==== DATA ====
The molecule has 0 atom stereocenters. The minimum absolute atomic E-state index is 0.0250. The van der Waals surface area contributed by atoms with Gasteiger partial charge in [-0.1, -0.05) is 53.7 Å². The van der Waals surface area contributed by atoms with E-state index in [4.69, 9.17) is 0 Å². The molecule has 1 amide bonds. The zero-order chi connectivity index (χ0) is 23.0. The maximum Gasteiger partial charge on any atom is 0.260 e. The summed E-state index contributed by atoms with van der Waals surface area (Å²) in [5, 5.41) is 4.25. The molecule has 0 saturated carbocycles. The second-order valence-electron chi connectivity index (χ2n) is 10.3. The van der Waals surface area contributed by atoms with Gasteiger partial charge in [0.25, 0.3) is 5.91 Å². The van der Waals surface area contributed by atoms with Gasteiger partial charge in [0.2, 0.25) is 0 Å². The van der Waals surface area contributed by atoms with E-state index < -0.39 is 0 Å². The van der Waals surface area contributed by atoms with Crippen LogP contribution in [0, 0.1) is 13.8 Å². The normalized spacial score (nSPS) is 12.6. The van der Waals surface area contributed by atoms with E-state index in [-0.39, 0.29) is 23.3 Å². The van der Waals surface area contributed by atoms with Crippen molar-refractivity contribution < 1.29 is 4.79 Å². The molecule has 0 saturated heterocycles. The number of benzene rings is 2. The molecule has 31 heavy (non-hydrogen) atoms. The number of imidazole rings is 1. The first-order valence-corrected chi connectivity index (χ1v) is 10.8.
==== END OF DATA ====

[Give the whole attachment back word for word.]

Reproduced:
The molecule has 0 atom stereocenters. The minimum absolute atomic E-state index is 0.0250. The van der Waals surface area contributed by atoms with Gasteiger partial charge in [-0.1, -0.05) is 53.7 Å². The van der Waals surface area contributed by atoms with E-state index in [4.69, 9.17) is 0 Å². The molecule has 1 amide bonds. The zero-order chi connectivity index (χ0) is 23.0. The maximum Gasteiger partial charge on any atom is 0.260 e. The summed E-state index contributed by atoms with van der Waals surface area (Å²) in [5, 5.41) is 4.25. The molecule has 0 saturated carbocycles. The second-order valence-electron chi connectivity index (χ2n) is 10.3. The van der Waals surface area contributed by atoms with Gasteiger partial charge in [0.25, 0.3) is 5.91 Å². The van der Waals surface area contributed by atoms with Gasteiger partial charge in [0.2, 0.25) is 0 Å². The van der Waals surface area contributed by atoms with E-state index < -0.39 is 0 Å². The van der Waals surface area contributed by atoms with Crippen LogP contribution in [0, 0.1) is 13.8 Å². The normalized spacial score (nSPS) is 12.6. The van der Waals surface area contributed by atoms with E-state index in [-0.39, 0.29) is 23.3 Å². The van der Waals surface area contributed by atoms with Crippen molar-refractivity contribution < 1.29 is 4.79 Å². The molecule has 0 saturated heterocycles. The number of benzene rings is 2. The molecule has 31 heavy (non-hydrogen) atoms. The number of imidazole rings is 1. The first-order valence-corrected chi connectivity index (χ1v) is 10.8.